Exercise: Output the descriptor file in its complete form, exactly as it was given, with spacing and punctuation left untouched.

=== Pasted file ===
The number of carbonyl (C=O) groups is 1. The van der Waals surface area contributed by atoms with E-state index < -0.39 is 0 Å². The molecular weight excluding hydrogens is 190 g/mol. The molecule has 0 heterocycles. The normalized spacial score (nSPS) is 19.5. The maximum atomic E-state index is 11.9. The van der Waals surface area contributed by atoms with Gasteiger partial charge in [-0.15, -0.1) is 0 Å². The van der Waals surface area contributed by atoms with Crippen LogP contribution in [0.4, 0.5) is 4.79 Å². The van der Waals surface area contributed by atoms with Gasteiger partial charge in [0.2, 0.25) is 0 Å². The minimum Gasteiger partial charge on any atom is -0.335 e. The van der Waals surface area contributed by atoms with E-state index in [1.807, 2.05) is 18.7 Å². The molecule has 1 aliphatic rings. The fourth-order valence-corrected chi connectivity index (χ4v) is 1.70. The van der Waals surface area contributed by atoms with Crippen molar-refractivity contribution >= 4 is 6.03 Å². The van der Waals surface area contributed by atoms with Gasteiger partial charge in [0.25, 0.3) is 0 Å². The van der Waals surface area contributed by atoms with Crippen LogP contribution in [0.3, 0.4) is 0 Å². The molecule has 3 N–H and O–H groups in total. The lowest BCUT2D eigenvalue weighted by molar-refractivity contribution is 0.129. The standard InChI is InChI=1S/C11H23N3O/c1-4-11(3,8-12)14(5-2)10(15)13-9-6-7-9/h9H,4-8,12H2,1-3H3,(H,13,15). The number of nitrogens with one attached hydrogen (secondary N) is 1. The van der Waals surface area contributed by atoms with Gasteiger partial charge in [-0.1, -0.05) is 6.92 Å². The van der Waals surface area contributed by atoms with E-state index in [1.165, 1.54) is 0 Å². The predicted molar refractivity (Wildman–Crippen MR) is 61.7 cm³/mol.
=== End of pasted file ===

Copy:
The number of carbonyl (C=O) groups is 1. The van der Waals surface area contributed by atoms with E-state index < -0.39 is 0 Å². The molecular weight excluding hydrogens is 190 g/mol. The molecule has 0 heterocycles. The normalized spacial score (nSPS) is 19.5. The maximum atomic E-state index is 11.9. The van der Waals surface area contributed by atoms with Gasteiger partial charge in [-0.15, -0.1) is 0 Å². The van der Waals surface area contributed by atoms with Crippen LogP contribution in [0.4, 0.5) is 4.79 Å². The van der Waals surface area contributed by atoms with Gasteiger partial charge in [0.2, 0.25) is 0 Å². The minimum Gasteiger partial charge on any atom is -0.335 e. The van der Waals surface area contributed by atoms with E-state index in [1.807, 2.05) is 18.7 Å². The molecule has 1 aliphatic rings. The fourth-order valence-corrected chi connectivity index (χ4v) is 1.70. The van der Waals surface area contributed by atoms with Crippen molar-refractivity contribution >= 4 is 6.03 Å². The van der Waals surface area contributed by atoms with Gasteiger partial charge in [0.25, 0.3) is 0 Å². The van der Waals surface area contributed by atoms with Crippen LogP contribution in [0.3, 0.4) is 0 Å². The molecule has 3 N–H and O–H groups in total. The lowest BCUT2D eigenvalue weighted by molar-refractivity contribution is 0.129. The standard InChI is InChI=1S/C11H23N3O/c1-4-11(3,8-12)14(5-2)10(15)13-9-6-7-9/h9H,4-8,12H2,1-3H3,(H,13,15). The number of nitrogens with one attached hydrogen (secondary N) is 1. The van der Waals surface area contributed by atoms with Gasteiger partial charge in [-0.1, -0.05) is 6.92 Å². The van der Waals surface area contributed by atoms with E-state index in [1.165, 1.54) is 0 Å². The predicted molar refractivity (Wildman–Crippen MR) is 61.7 cm³/mol.